Every 14 days a language dies. By 2100, more than half of the more than 7,000 languages spoken on Earth – many of them not yet recorded – may disappear, taking with them a wealth of knowledge about history, culture, the natural environment, and the human brain. National Geographic’s Enduring Voices Project (conducted in collaboration with the Living Tongues Institute for Endangered Languages) strives to preserve endangered languages by identifying language hotspots – the places on our planet with the most unique, poorly understood, or threatened indigenous languages – and documenting the languages and cultures within them.
You know that decades are a recent invention? Decades are hardly a century old. Not the concept of having ten years of course, but the concept of the decade as a sort of major cultural unit, like when I say “the 90s” and you think of flannel shirts and grunge music and great R&B music, or when I say “the 80s” and you think of people with big hair using floppy disks. You need a lot of change for a decade to be a meaningful demarcation. Back in the 1600s they didn’t really talk about centuries as much either. It was all about the life of the king, the reign (of King James and so forth), or the era.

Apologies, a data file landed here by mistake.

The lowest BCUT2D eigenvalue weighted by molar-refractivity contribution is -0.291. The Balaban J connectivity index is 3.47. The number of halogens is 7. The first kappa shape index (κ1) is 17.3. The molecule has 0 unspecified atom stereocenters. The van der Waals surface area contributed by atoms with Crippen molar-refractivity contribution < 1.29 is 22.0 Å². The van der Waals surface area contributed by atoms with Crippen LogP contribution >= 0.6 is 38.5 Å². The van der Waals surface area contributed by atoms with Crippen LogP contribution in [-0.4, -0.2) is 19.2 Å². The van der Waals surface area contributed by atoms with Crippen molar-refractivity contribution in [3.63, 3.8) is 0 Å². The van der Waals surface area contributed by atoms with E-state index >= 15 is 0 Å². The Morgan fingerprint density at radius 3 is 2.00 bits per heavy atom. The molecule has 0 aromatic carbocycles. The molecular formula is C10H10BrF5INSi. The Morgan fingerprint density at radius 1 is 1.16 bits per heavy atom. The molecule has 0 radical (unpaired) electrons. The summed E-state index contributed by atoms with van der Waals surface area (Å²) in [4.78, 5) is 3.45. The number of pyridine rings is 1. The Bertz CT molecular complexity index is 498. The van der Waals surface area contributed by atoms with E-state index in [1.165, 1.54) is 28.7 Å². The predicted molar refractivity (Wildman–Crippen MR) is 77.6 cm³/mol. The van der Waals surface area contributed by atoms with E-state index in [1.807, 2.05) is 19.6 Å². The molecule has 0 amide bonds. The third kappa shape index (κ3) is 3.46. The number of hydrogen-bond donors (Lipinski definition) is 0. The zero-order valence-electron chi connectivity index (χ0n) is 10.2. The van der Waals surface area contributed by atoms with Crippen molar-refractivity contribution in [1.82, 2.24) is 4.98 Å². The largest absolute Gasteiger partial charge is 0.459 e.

Do switch-off power sockets, and an absence of leafblowers and tipping, define Australia? Whatever, they are among concepts James Fallows thinks the US should more widely embrace.
Yes, some people expect and offer tips in Australia, but that’s the exception rather than the degrading-to-all-parties rule. I realize that there is no chance that we’ll actually switch to a similar system with a much higher minimum wage (> $15/hour in Australia) and consequently higher service-sector prices, but no expectation of the ongoing bazaar-and-bribery ritual that is the tipping culture. That’s too bad, because the no-tip system is better.
Fado music from Portugal, Chinese shadow puppetry, and poetic duelling from Cyprus, are among cultural traditions considered to be endangered by UNESCO, as a result of things like globalisation, modernisation, and the inexorable march of time.